Many of you are probably familiar with Patreon, the site where you can give YouTubers, artists, podcasters, streamers or whatever a few bucks a month to sustain their work. They've rejigged the fees are taken out of a donators payment and the users of Patreon are not happy. Despite Patreon spinning it as a positive for creators on the platform, most creators are realising that smaller payments, i.e: the bulk of their payments, will be decreased as the fees hit those smaller payments the hardest. It's all pretty messy - I don't know why they simply don't just keep a flat 5% or 10% of each donation or whatever and absorb the payment fees as part of doing business.
Remember how Google's AlphaGo totally owned everyone in the game of Go over the course of a a few months? AlphaZero, based on the same DeepMind AI as AlphaGo, has now done the same in chess, but with a twist. It was simply told the rules of chess and a few hours later, thrashed the best chess playing software available that took years to develop. If you're after a more detailed explanation of what's going on here, this post on the chess section of StackExchange is a good read.
The 2017 Game Awards, an awards ceremony that has the bosses of all the big game companies (Activision, Nintendo, Microsoft, Valve, Ubisoft, Rockstar, Sony, etc.) judging the best things in the industry, just concluded over in the USA. The winner of best game was Zelda: Breath of the Wild. Here's a list of all the award winning games. Also announced at the awards was that Campo Santo, the creators of the wonderful Firewatch, have a new game coming in 2019 called In the Valley of Gods and a trailer for Hideo Kojima and Guillermo del Toro's upcoming game, Death Standing. The Verge has a list of all the new game announcements.
Optus has decided to market its NBN plans based on real world expected speeds, in line with the recommendations the ACCC put out to stop customers whinging when their 100mbit connection only gets 70mbit. MyRepublic reckons NBN's new CVC pricing reduction will result in the 50mbit speed tier becoming more popular as it will become cheaper to offer. AussieBroadband plans to release full stats on the amount of CVC they purchase for each POI around Australia - full transparency is great.
Japan is keen to get more people operating startups on its soil, so to help with that, their notoriously strict immigration system is opening up a little. Foreigners will be allowed to live and work in Japan for 12-months if they submit a business plan that shows they're going to open an office in the country and can secure funding to grow their business. Right now there's a similar visa, but it's only for 6-months and only 30 visas were issued over the 2-years its been available, probably because 6-months just isn't long enough to get anything going. I don't know if 12-months is enough time either to be honest.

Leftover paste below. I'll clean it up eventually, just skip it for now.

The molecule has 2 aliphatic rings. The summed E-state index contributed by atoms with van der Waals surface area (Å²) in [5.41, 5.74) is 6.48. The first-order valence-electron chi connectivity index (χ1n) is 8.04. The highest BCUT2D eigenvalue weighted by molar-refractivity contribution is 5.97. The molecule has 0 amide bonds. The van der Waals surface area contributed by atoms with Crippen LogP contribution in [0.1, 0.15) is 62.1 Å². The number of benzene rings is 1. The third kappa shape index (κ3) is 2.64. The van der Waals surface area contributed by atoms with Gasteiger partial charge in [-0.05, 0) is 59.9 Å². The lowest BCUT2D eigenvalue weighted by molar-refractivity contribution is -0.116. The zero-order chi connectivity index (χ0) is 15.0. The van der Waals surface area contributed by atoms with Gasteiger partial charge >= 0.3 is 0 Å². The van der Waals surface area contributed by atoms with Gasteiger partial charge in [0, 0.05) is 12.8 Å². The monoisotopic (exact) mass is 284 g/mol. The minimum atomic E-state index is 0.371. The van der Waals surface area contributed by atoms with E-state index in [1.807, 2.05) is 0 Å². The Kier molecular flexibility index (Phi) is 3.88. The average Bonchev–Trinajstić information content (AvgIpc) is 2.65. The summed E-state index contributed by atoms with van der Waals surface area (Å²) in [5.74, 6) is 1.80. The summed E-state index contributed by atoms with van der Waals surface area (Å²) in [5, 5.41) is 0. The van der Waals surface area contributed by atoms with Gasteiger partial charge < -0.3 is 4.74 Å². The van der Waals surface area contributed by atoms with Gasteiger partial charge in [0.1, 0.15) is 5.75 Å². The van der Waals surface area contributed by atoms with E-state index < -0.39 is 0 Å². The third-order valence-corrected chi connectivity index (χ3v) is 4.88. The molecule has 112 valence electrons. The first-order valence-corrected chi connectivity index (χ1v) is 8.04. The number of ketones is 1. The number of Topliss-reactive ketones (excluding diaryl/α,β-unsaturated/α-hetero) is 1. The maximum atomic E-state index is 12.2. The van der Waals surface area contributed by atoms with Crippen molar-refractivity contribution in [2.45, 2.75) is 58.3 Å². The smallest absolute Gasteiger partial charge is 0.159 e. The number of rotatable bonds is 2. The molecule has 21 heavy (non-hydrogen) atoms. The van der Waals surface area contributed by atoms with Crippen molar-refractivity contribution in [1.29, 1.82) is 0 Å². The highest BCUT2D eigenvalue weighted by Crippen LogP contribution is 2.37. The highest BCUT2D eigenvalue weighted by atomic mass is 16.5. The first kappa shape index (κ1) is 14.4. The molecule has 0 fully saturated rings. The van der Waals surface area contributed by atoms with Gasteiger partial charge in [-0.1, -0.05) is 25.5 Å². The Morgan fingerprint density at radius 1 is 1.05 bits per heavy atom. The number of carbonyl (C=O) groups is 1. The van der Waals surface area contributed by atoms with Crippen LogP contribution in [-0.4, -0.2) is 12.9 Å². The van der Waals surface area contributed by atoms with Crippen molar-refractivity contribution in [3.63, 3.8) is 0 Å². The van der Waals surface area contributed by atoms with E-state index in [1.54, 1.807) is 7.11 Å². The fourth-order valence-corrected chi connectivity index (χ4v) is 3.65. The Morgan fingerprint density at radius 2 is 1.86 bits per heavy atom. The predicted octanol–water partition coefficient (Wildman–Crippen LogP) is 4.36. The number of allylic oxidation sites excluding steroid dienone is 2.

On one side of Bitcoin, you've got Coinbase - an exchange based in San Francisco that is going gangbusters, surpassing companies like E-Trade in the number of customers and becoming the top downloaded iOS app in the US. Selling shovels in a gold rush is never a bad idea and everyone likes making money. On the other, you've got Bitcoin's dirty little secret - it munches through electricity like no tomorrow. Currently the Bitcoin mining network consumes ~32TWh, which is apparently around the same as what all of Serbia uses to power their homes and industry. Arstechnica argues it's not that bad in the long term (but still not good) and Grist and New Republic argues that all the extra demand for electricity thanks to Bitcoin is generated predominately by mainly fossil fuels and that is an environmental disaster.
Evan Beaver has put up a coherent blog post about the issue of baseload electricity. The main argument against rewnewable energy is that you need a constant supply of electricity, aka baseload. The sun doesn't shine and the wind doesn't always blow, so coal, nuclear and gas plants are required to pick up the slack. Problem is, these big turbines are not easy to spin up and spin down on demand, so as more renewables come online, the times when renewables do work (i.e: sunlight hours), that gas/coal/nuclear turbine generated power becomes super expensive as the market price for electricity plummets but the cost to generate it from the "legacy" power plants stays the same. The blog post is a great read and worth it if you're mildly interested in this topic.
Season 4 of Black Mirror is coming very soon! Netflix announced it'll go live on December 29th. Perfect to binge watch during that Christmas to New Year's break, even more so if it's a stinking hot week and you've *gasp* never seen Black Mirror before. Here's a link to all the trailers Netflix has put out for the new season - there's one for each episode. I reckon the one I'm looking forward to seeing most is Hang the DJ or maybe Arkangel. I'm looking forward to watching new messed up stories from the brain of Charlie Brooker more than I'm looking forward to Christmas Day.
That's it, see ya tomorrow!